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Obamacare Sign-Ups Spike In Illinois Even As GOP Pushes To Repeal

By Stephen Gossett in News on Jan 12, 2017 5:23PM

Getty Images / Photo: Adam Berry

Even as Congressional Republicans waste no time in their efforts to repeal the Affordable Care Act, Illinois residents continue to sign up in big numbers for coverage under the federal exchange, according to recently released data by the U.S. Department of Health and Human Services.

As of late December, more than 460,000 people in Illinois had applied for 2017 coverage, and roughly 351,000 had signed up for a specific plan. That represents a jump in enrollees of about 4,400 from the year prior.

The all-important young demographic (ages 18 through 34), on which the system relies to fund older, sicker policy holders, accounted for 26 percent of sign-ups, second only to Illinois residents between the ages of 55 and 64 (30 percent).

City officials and national lawmakers from Chicago districts have been pushing hard Illinois residents to continue signing up, even as the Senate pushes forward with its repeal plan.

“The Affordable Care Act has been a godsend to so many of our residents who previously lacked health insurance,” Cook County Board President Toni Preckwinkle said in a statement on Tuesday. “We want everyone to remember that the ACA remains the law of the land and that the deadline for ensuring coverage of Feb. 1 is fast approaching.”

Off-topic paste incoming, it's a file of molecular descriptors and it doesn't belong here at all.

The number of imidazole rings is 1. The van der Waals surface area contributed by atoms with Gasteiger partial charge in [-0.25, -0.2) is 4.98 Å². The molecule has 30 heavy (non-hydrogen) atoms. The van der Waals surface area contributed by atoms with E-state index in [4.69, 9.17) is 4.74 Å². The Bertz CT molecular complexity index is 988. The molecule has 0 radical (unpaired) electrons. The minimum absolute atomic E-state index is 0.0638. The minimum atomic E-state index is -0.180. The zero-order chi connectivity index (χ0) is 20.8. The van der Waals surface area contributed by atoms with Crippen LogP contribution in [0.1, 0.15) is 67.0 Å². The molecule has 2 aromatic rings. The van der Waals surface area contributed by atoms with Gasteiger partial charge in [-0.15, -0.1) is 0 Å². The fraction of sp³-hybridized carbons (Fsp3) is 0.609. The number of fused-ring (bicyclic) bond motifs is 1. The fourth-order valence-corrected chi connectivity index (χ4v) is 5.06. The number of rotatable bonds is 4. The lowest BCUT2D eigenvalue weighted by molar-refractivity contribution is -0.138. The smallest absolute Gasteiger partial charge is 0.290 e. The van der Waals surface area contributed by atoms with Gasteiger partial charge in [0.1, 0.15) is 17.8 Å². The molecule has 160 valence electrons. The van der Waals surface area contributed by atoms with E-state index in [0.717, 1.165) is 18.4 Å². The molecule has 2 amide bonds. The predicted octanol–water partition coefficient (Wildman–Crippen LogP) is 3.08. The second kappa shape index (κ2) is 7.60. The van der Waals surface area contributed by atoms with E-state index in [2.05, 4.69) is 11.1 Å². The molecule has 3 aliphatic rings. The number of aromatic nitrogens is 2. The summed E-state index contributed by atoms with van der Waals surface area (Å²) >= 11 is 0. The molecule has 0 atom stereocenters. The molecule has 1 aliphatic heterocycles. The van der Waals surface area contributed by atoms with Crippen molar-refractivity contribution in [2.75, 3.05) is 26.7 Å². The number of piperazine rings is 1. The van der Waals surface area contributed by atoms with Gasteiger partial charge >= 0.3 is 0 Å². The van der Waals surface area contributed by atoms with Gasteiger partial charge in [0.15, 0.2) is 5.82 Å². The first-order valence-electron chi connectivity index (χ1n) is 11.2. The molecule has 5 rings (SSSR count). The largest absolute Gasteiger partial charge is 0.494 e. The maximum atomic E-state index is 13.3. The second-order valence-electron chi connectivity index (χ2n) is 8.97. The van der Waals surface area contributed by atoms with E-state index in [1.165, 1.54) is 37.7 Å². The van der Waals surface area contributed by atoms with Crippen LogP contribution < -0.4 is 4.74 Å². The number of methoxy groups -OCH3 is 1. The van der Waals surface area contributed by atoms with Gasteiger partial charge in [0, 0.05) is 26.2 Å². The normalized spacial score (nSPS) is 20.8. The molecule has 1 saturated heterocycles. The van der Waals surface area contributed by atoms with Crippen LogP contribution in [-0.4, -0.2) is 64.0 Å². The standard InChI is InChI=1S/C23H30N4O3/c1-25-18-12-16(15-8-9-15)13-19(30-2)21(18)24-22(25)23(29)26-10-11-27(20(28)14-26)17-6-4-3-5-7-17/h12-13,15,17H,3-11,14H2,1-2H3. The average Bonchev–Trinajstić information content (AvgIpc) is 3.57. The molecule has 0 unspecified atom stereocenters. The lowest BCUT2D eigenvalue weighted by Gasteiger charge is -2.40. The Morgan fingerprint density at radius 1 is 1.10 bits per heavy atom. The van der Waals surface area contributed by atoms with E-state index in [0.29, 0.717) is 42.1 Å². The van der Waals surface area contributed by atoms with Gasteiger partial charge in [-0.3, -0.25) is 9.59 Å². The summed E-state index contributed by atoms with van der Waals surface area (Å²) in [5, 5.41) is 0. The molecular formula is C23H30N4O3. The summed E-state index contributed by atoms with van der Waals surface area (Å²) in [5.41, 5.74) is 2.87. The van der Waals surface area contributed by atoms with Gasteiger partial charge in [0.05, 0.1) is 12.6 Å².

U.S. Rep. Danny Davis joined Preckwinkle in urging Illinois residents who remain uninsured to sign up through the ACA exchange.

“What’s important is the law is the law, and as of right now, the Affordable Care Act is in force, in play and if you are eligible — in any way, shape, form or fashion — register, sign up right now,” U.S. Rep. Danny Davis said at Stroger Hospital on Tuesday, via the Sun-Times.

The U.S. Senate narrowly passed a budget resolution early on Thursday morning that lays the groundwork to repeal large parts of the Affordable Care Act, President Barack Obama’s domestic-policy cornerstone. The vote was 51-58. If passed by the House, which GOP lawmakers hope to see as early as Friday, House and Senate committees would then draft further repeal specifics.